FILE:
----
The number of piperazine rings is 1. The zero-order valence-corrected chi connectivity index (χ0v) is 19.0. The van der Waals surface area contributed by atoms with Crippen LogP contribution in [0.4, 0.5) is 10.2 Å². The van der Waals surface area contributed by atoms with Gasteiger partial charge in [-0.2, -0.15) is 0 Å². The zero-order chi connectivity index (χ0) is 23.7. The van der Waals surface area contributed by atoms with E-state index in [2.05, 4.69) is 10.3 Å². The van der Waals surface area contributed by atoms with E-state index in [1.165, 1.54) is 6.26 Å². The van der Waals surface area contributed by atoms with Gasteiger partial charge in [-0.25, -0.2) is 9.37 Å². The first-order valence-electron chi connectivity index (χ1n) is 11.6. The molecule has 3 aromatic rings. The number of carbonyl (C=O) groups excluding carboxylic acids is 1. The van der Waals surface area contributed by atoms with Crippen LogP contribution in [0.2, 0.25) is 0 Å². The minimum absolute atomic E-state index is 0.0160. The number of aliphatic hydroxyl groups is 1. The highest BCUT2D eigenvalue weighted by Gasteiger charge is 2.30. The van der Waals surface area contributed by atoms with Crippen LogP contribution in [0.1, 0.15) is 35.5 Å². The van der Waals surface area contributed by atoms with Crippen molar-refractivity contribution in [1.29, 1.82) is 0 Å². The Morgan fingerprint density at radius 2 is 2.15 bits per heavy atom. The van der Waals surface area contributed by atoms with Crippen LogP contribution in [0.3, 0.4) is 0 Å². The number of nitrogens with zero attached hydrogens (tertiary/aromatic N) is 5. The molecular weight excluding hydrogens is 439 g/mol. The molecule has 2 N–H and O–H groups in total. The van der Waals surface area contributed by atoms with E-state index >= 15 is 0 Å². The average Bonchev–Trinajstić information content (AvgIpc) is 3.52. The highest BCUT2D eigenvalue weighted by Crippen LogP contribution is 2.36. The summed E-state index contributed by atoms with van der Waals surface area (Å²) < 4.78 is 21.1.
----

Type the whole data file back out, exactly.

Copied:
The number of piperazine rings is 1. The zero-order valence-corrected chi connectivity index (χ0v) is 19.0. The van der Waals surface area contributed by atoms with Crippen LogP contribution in [0.4, 0.5) is 10.2 Å². The van der Waals surface area contributed by atoms with Gasteiger partial charge in [-0.2, -0.15) is 0 Å². The zero-order chi connectivity index (χ0) is 23.7. The van der Waals surface area contributed by atoms with E-state index in [2.05, 4.69) is 10.3 Å². The van der Waals surface area contributed by atoms with E-state index in [1.165, 1.54) is 6.26 Å². The van der Waals surface area contributed by atoms with Gasteiger partial charge in [-0.25, -0.2) is 9.37 Å². The first-order valence-electron chi connectivity index (χ1n) is 11.6. The molecule has 3 aromatic rings. The number of carbonyl (C=O) groups excluding carboxylic acids is 1. The van der Waals surface area contributed by atoms with Crippen LogP contribution in [0.2, 0.25) is 0 Å². The minimum absolute atomic E-state index is 0.0160. The number of aliphatic hydroxyl groups is 1. The highest BCUT2D eigenvalue weighted by Gasteiger charge is 2.30. The van der Waals surface area contributed by atoms with Crippen LogP contribution in [0.1, 0.15) is 35.5 Å². The van der Waals surface area contributed by atoms with Crippen molar-refractivity contribution in [1.29, 1.82) is 0 Å². The Morgan fingerprint density at radius 2 is 2.15 bits per heavy atom. The van der Waals surface area contributed by atoms with Crippen LogP contribution in [0.3, 0.4) is 0 Å². The number of nitrogens with zero attached hydrogens (tertiary/aromatic N) is 5. The molecular weight excluding hydrogens is 439 g/mol. The molecule has 2 N–H and O–H groups in total. The van der Waals surface area contributed by atoms with E-state index >= 15 is 0 Å². The average Bonchev–Trinajstić information content (AvgIpc) is 3.52. The highest BCUT2D eigenvalue weighted by Crippen LogP contribution is 2.36. The summed E-state index contributed by atoms with van der Waals surface area (Å²) < 4.78 is 21.1.